Once each child has had an opportunity to vent a little, discuss the way things should be. Have them paint a verbal picture of the way they want things in the house to look and feel. Have them talk about their expectations for each other, you, and themselves. You need to lay out everyone's "job" in the family.
The four year old is not too young to understand this. But it won't work if it is coming in the midst of the conflict, obviously.
You need to do this (and maybe you will have to do it a lot, or with regularity, don't be surprised if it doesn't work immediately) with as much calm, control, and authority that you have inside you as the mom. Also, do not be surprised if at first, they are not very good at verbalizing how they feel. This is a new approach and is much more difficult than hitting, kicking, screaming, and swearing.
Step Four: Establish Reasonable Consequences
This is now the time to lay out the parental consequences for the next time such behavior is repeated. Review with your kids that their behavior was an inappropriate way to express their feelings. Say, "The next time you are angry at your sister, what are you going to do? And what are you definitely not going to do?"
Follow your child's response with, "That's right, because the next time you choose to fight instead of talk about how you feel, here is what will happen: [insert age-appropriate consequence for each child.]
End by setting a small and immediate goal. This might be something as simple as saying, "If we can make it through bath time tonight without fighting you will receive [insert age-appropriate reward.] Re-evaluate each time you hit a goal check-point. Talk about what is working, what is not working, what needs to change.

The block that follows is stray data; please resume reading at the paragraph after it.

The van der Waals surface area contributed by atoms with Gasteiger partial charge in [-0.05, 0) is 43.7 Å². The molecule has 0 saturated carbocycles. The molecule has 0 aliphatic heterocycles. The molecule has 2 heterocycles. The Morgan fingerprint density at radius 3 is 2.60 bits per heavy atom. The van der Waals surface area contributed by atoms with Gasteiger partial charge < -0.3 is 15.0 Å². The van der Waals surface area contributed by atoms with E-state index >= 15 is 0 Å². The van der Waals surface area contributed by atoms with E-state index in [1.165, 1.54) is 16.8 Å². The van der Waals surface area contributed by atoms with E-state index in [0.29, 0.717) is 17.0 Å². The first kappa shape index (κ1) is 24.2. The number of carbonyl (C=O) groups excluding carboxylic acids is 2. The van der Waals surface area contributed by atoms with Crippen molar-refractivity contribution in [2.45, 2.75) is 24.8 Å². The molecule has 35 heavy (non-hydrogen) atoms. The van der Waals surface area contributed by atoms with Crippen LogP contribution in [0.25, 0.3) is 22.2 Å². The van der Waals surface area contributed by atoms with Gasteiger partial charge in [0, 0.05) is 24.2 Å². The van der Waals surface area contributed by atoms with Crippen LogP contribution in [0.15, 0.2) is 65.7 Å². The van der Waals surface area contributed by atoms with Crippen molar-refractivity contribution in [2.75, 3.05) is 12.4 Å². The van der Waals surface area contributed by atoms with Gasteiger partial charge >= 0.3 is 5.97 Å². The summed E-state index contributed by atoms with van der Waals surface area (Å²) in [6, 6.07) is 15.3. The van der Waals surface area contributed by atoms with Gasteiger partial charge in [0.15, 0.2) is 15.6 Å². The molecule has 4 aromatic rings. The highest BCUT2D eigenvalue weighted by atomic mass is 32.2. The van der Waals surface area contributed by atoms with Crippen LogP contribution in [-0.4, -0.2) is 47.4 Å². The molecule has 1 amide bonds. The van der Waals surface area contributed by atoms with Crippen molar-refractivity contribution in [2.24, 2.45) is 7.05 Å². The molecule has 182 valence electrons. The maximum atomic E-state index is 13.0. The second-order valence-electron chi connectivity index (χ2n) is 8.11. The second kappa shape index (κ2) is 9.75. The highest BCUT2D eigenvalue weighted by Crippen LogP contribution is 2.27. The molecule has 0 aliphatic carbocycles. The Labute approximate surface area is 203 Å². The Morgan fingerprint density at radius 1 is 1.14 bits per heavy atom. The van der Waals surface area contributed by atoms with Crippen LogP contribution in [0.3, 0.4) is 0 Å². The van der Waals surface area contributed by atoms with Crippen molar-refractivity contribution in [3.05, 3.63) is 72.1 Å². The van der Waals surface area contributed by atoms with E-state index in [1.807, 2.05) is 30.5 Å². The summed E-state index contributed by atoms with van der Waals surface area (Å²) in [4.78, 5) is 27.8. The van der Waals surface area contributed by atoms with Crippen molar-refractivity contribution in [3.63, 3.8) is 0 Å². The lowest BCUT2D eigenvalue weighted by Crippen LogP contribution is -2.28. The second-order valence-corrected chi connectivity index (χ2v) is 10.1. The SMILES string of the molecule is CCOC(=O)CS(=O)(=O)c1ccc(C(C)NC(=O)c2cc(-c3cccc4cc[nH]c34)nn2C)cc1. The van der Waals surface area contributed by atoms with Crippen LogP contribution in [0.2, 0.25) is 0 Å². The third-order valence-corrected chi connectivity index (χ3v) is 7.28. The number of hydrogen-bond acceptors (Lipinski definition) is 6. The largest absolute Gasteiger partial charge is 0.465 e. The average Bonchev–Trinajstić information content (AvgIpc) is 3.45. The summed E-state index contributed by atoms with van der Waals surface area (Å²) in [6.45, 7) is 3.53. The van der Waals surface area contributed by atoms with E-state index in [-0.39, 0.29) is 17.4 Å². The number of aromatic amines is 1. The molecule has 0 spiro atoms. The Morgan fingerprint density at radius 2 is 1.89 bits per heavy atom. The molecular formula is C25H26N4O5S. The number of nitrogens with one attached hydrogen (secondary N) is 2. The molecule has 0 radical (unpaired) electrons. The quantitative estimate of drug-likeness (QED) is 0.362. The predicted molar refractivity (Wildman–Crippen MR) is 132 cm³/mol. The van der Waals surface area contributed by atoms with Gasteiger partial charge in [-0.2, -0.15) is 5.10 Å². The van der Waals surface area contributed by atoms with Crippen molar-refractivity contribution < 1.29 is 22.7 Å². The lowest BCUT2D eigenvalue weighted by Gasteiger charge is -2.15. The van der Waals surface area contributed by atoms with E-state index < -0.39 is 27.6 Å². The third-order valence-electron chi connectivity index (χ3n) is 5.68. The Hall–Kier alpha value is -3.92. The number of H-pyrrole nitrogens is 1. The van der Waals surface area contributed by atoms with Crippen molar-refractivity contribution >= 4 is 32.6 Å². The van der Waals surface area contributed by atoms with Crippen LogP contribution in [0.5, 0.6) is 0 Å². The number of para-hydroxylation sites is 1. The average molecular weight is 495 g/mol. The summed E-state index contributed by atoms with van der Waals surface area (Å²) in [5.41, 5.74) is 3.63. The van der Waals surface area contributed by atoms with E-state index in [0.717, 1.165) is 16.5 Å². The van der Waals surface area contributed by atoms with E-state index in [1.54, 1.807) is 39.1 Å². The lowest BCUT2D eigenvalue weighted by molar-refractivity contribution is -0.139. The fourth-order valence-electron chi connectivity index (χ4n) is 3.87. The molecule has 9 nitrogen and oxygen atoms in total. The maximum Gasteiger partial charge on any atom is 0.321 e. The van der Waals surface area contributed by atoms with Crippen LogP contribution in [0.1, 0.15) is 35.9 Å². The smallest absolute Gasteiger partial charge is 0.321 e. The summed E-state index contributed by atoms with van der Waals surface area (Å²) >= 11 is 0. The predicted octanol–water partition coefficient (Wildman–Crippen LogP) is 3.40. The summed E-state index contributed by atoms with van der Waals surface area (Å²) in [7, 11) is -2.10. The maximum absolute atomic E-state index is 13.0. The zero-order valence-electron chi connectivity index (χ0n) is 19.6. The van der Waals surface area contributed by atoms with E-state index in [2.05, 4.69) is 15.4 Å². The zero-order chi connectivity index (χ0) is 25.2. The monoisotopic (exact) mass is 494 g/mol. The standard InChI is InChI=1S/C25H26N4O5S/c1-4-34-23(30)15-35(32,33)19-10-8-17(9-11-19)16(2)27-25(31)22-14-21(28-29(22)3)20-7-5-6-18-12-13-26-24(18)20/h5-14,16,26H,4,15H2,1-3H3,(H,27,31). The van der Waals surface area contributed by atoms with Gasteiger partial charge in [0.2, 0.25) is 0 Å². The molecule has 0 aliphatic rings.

Most of all, make them part of the plan, rather than just directing them as to what to do. They need to have some ownership here. They need to be held responsible for the consequences of their behavior, but also have some input on how to change.
Timing is Everything
When sibling fighting in a house has become the norm, it may seem like sitting down and talking calmly will never happen. When you are dealing with issues of anger and control, in-the-moment discipline will simply never work. Your child is not only thriving off the power she feels while beating up her sister, but the power she feels by making you angry as well.
So when is the best time to settle everything?
I have found with my own children, that one of the best times to do it is when they want something else. Not necessarily when they are hungry (and cranky), but maybe right after breakfast on a Saturday, when mine would normally get cartoons. The cartoons get turned off and I tell them, "If you want to get back to cartoons today, you both need to sit down and listen to what Daddy and I have to say. You need to be respectful, you need to listen all the way, and you will not fight with each other or with me and Daddy while we do this. Otherwise, no cartoons, and, we'll try again later."
Another good time for us to "have problems" on my time is just after dinner but before bathtime. Again, this is usually a downtime where mine either play with toys, watch a movie, or play with Daddy.
If you start to inconvenience their fun times, they'll take you even more seriously.
Most of my advice is adapted from the theories of William Glasser, outlined in his book Reality Therapy. Though it is not specifically a parenting book, it is a very short read with very applicable ideas for behavioral change. I have used his approach with great success for six years as counselor, high school teacher, and parent.
More by this Author
A step-by-step guide to writing an effective five-paragraph theme paper for just about any high school or college novel study. Part 1 of 2.
A budget-friendly, practical guide to baby-gear for first time moms - or what to put on my baby registry. This list separates the must-haves from the virtually useless.
Vaddey Ratner's In the Shadow of the Banyan is a work of autobiographical fiction depicting one young girl's experience of the Cambodian Genocide. This summary and review is a work in progress.